South Carolina · South Carolina Y Y Y Y Y(‡) Y Y Y Y(‡) Y N Y Y Y Y
New Hampshire · New Hampshire Y Y Y Y Y Y Y(‡) Y Y Y Y Y Y Y Y Y Y Y
Virginia · Virginia Y Y Y Y Y(‡) Y N Y Y(‡) Y Y Y Y Y Y Y
New York · New York Y Y Y Y Y Y(×) Y Y Y Y Y Y Y Y Y Y Y
North Carolina · North Carolina Y Y Y Y Y(‡) Y Y Y Y Y Y Y Y Y Y Y
Rhode Island · Rhode Island Y Y Y Y Y Y N N Y Y Y Y Y Y Y Y
Vermont · Vermont Y Y Y Y Y Y Y Y Y Y Y Y Y Y Y Y Y Y
Kentucky · Kentucky Y Y Y Y(‡) Y(‡) Y - Y Y Y Y Y Y Y
Tennessee · Tennessee Y Y Y Y(‡) Y Y Y Y Y Y Y Y Y Y Y Y
Ohio · Ohio Y Y Y(×) Y(‡) Y Y Y Y Y Y Y Y Y Y Y Y
Louisiana · Louisiana Y Y(‡) Y(‡) Y Y Y Y(‡) Y Y Y Y Y
Indiana · Indiana Y Y Y Y Y Y Y Y Y Y Y Y Y Y Y
Mississippi · Mississippi Y Y Y Y Y Y(‡) Y Y N Y
Illinois · Illinois Y Y Y Y Y Y Y Y Y Y Y Y Y Y Y
Alabama · Alabama Y Y Y Y Y Y Y(‡) Y Y Y Y Y Y Y Y
Maine · Maine Y Y Y Y Y Y Y Y Y Y Y Y Y Y Y
Missouri · Missouri Y Y Y Y Y Y Y Y Y Y Y Y Y Y Y
Arkansas · Arkansas Y Y Y Y(‡) Y Y Y Y Y Y N Y Y Y
Michigan · Michigan Y Y Y Y Y Y Y Y Y Y Y Y Y Y Y
Florida · Florida Y Y Y Y Y Y Y Y Y Y Y
Texas · Texas Y Y(‡) Y Y Y Y Y Y Y Y Y Y Y Y
Iowa · Iowa Y Y Y Y Y Y Y Y Y Y Y Y Y Y Y
Wisconsin · Wisconsin Y Y Y Y Y Y Y Y Y Y Y Y Y Y Y
California · California Y Y Y(‡) Y Y Y Y Y Y Y Y Y Y Y Y
Minnesota · Minnesota Y Y Y Y Y Y Y Y Y Y Y Y Y Y Y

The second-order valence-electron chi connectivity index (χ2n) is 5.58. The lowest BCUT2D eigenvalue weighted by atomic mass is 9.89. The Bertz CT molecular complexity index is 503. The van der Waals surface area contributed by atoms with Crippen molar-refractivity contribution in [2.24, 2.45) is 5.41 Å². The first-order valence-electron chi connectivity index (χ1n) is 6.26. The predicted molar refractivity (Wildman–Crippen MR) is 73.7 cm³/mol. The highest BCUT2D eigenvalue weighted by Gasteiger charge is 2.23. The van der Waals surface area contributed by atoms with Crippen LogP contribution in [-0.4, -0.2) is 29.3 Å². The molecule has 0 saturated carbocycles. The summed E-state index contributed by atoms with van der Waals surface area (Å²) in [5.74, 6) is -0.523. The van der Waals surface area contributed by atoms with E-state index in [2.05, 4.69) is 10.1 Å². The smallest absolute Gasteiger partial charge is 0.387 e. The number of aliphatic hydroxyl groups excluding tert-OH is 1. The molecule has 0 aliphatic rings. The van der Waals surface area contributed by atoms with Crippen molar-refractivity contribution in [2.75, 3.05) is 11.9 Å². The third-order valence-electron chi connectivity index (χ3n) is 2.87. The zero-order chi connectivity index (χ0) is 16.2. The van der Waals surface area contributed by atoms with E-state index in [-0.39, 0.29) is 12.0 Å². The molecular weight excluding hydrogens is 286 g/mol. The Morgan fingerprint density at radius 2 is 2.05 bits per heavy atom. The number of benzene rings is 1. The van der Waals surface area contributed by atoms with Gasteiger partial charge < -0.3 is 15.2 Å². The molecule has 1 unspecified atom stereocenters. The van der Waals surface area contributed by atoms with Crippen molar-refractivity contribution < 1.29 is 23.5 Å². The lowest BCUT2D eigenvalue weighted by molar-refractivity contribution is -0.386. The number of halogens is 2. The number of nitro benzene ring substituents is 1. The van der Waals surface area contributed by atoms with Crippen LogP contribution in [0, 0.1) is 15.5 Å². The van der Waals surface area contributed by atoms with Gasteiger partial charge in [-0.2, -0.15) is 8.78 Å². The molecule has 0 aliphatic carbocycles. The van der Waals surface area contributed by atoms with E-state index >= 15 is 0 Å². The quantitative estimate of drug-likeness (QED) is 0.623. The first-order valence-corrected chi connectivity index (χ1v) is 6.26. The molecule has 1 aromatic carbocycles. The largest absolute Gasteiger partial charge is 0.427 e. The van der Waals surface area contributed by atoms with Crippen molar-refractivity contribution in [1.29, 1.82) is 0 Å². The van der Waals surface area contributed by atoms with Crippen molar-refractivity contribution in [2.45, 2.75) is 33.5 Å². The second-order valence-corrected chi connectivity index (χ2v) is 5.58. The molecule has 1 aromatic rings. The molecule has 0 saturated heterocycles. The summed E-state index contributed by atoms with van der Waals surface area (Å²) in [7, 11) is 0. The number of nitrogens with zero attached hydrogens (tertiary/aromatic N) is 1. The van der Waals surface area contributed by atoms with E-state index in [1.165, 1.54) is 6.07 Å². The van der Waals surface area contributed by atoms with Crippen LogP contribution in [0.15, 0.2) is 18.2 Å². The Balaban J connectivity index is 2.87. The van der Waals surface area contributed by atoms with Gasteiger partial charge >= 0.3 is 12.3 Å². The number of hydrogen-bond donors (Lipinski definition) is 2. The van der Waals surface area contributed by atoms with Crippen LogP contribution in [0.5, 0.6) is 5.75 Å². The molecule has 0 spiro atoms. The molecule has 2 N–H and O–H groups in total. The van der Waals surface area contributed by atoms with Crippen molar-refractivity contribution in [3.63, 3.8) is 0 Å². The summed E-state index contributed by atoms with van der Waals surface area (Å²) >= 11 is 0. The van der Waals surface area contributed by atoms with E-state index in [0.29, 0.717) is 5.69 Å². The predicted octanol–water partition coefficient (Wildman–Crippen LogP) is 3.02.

Oregon · Oregon Y Y(×) Y(‡) Y Y Y Y Y Y Y Y Y Y Y Y
Kansas · Kansas Y Y Y Y Y Y Y Y Y Y Y Y Y Y
West Virginia · West Virginia Y Y Y Y Y Y Y Y Y Y Y Y Y Y
Nevada · Nevada Y Y Y Y Y Y Y Y Y Y Y Y Y Y
Nebraska · Nebraska Y Y Y Y Y Y Y Y Y Y Y Y
Colorado · Colorado Y Y Y Y Y Y Y Y Y Y Y Y
North Dakota · North Dakota Y Y Y Y Y Y Y Y Y
South Dakota · South Dakota Y Y Y Y Y Y Y Y Y
Montana · Montana Y Y Y Y Y Y Y Y Y Y Y Y
Washington (state) · Washington Y Y Y Y Y Y Y Y Y Y Y
Idaho · Idaho Y Y Y Y Y Y Y Y Y Y Y Y
Wyoming · Wyoming Y Y Y Y Y Y Y Y Y Y Y
Utah · Utah N N Y Y Y Y Y Y Y Y Y
Oklahoma · Oklahoma Y Y Y Y Y N Y Y Y Y
New Mexico · New Mexico Y Y Y Y Y Y Y Y Y Y Y
Arizona · Arizona Y Y Y Y Y Y Y Y Y Y
Alaska · Alaska Y Y Y Y Y
Hawaii · Hawaii Y Y Y Y Y

Unratified amendments

Synopsis of each unratified amendment

Title Subject Status
Congressional Apportionment Amendment Would strictly regulate the size of congressional districts for representation in the House of Representatives. Pending since September 25, 1789
Titles of Nobility Amendment Would strip citizenship from any United States citizen who accepts a title of nobility from a foreign country. Pending since May 1, 1810
Corwin Amendment Would make the states' "domestic institutions" (slaveryimpervious to the constitutional amendment procedures established in Article V and immune to abolition or interference from Congress. Pending since March 2, 1861
Child Labor Amendment Would empower the federal government to limit, regulate, and prohibit child labor. Pending since June 2, 1924
Equal Rights Amendment Would have prohibited deprivation of equality of rights by the federal or state governments on account of sex. Initial ratification period ended March 22, 1979
and extension period ended June 30, 1982; amendment failed
District of Columbia Voting Rights Amendment Would have granted the District of Columbia full representation in the United States Congress as if it were a state, repealed the 23rd Amendment and granted the District full representation in the Electoral College plus participation in the process by which the Constitution is amended as if it were a state. Ratification period ended August 22, 1985;